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Love Languages and Children

Children express and receive love in different ways. Some through words or touch, and others through acts of service. The way a child chooses to express and receive love is representative of their “love language.” By understanding the five love languages, you can open yourself up to a deeper connection with your child. 



Words of Affirmation. Compliments and praise can go a long way for a child. Even simply observing: “that was a very kind thing you did,” can help a child thrive throughout their day. Use words of affirmation to compliment their personality, achievements, or as positive reinforcement. Affirming positive aspects of your child’s life and behavior will help drive confidence and independence. 

Acts of Service. When children are young, we do everything for them! We do this because they cannot do these things themselves. As your child grows older, express your love by showing them how to do things themselves (positive affirmation works great with this). If your child responds to this love language, find out what’s important to them. Do they feel fulfilled if you help them with their homework? Once you uncover what makes them feel the most loved, perform that act of service for them. 

Gifts. Children that use this love language have a tangible need for affection. Sometimes they may perceive a lack of gifts as a lack of love. While this is not true, try to engage your child with small gifts to show love. They don’t need to be expensive — even a small treat or a trip to the ice cream shop would suffice.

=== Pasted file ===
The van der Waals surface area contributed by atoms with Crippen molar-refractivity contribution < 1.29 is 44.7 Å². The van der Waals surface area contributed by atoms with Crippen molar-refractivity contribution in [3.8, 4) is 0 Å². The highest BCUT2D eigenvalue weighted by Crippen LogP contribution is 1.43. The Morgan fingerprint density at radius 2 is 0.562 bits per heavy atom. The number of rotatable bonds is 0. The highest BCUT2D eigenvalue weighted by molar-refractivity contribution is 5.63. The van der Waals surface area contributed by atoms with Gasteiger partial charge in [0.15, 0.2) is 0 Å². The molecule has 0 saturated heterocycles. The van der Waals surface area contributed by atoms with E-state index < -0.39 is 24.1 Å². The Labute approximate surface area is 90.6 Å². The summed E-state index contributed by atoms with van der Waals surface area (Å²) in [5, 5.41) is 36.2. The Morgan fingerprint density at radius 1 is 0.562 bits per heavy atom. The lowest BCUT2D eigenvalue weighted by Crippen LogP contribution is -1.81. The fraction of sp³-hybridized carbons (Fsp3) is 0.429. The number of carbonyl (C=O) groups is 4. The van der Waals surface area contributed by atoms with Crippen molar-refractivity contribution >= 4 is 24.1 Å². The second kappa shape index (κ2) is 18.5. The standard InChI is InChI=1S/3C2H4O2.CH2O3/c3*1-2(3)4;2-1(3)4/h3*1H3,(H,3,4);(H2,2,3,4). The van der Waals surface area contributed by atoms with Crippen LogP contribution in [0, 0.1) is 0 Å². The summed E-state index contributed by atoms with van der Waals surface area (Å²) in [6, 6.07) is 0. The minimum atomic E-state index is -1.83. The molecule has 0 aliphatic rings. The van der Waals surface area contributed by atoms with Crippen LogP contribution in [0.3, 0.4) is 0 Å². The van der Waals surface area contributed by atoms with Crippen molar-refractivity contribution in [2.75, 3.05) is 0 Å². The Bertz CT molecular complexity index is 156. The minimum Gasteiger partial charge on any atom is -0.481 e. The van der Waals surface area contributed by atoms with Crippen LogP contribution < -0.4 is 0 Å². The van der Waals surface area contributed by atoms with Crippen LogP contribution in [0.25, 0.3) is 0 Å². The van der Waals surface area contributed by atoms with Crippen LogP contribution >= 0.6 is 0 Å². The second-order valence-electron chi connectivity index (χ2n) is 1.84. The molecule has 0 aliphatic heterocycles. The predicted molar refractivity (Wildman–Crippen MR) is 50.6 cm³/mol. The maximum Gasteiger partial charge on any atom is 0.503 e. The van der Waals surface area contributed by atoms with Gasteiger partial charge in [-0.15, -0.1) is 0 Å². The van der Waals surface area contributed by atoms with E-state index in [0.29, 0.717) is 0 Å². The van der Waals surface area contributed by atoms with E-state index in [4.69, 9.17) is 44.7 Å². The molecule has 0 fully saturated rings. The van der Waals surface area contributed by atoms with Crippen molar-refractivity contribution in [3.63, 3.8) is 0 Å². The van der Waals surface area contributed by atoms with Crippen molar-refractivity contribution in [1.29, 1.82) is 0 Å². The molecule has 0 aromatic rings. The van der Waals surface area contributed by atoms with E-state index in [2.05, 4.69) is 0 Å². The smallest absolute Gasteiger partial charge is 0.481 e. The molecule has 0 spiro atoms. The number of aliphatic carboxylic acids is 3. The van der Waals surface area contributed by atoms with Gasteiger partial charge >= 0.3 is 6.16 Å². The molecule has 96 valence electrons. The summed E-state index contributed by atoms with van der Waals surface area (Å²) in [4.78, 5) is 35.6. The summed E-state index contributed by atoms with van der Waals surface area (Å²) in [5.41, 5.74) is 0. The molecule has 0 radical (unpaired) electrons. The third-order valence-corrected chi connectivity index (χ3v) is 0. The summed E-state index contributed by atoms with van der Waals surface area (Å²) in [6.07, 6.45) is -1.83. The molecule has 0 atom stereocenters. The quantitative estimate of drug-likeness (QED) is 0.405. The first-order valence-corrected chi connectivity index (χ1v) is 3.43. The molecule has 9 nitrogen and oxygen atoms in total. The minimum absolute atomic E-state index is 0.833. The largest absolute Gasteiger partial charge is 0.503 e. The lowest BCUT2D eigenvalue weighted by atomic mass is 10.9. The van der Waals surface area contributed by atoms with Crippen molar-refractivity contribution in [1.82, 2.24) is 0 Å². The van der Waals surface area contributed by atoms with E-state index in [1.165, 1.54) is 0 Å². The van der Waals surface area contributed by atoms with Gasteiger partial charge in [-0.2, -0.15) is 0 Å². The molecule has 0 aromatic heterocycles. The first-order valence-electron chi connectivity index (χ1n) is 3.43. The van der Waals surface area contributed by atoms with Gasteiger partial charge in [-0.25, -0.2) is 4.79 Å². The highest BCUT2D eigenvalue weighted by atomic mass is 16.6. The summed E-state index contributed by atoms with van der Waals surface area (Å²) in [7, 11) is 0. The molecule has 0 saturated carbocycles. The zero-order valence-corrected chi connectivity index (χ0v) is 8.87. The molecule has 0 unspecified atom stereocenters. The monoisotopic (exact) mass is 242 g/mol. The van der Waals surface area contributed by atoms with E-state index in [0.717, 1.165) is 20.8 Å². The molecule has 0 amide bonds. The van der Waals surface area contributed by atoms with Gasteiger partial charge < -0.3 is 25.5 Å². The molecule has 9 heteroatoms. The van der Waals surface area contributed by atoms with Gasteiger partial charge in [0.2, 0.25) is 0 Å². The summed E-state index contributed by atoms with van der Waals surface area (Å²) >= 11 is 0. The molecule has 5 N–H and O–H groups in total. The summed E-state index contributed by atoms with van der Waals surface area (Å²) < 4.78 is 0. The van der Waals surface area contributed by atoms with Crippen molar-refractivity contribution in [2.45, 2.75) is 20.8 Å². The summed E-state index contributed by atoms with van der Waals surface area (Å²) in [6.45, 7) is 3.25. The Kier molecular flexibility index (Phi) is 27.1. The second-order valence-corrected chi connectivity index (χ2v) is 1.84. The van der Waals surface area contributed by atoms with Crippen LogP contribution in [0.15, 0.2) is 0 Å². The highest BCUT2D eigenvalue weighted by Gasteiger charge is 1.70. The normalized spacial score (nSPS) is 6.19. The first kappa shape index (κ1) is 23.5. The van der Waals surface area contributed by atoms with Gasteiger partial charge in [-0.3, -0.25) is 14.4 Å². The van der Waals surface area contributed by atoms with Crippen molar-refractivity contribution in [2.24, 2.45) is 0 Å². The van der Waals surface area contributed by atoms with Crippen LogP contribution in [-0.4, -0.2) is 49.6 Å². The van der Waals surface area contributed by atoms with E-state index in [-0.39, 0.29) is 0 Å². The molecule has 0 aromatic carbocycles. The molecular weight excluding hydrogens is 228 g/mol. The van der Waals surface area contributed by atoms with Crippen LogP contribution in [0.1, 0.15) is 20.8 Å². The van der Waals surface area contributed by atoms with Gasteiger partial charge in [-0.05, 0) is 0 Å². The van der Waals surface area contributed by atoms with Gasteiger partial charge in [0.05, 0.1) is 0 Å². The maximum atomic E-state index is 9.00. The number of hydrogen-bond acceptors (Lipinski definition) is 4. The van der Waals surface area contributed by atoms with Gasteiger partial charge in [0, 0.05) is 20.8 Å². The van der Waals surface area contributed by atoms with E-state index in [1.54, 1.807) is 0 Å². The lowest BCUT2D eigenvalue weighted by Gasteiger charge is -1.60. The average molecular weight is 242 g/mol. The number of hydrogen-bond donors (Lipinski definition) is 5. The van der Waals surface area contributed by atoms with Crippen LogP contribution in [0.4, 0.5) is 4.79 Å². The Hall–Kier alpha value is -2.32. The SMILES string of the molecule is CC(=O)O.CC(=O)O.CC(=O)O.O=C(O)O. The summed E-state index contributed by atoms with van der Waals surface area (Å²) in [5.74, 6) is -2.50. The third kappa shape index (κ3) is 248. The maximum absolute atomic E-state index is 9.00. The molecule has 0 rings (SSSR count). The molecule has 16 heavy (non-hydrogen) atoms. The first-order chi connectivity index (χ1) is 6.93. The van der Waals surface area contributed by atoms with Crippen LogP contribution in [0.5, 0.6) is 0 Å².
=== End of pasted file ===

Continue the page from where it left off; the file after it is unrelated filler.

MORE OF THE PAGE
Quality Time. This love language centers around undivided attention. When children are young, we play with them. As they grow older, the time spent is less about the actual activity and more about the time spent together. For families with multiple children, try to carve out one-on-one time with each of them individually.

Physical Touch. Physical touch is powerful. From birth, children are held and touched constantly. As children grow up, there is still a longing for physical touch, just in a different capacity. It can be something simple like a pat on the back or a quick hug that will show your child you’re there, you see them, and that you want to give them your love and affection.  

Understanding your child’s love language is a crucial and special way of connecting with them in a meaningful and lasting way. Everyone is different; understanding how your child perceives and receives love is key to a powerful, loving, and authentic relationship. 

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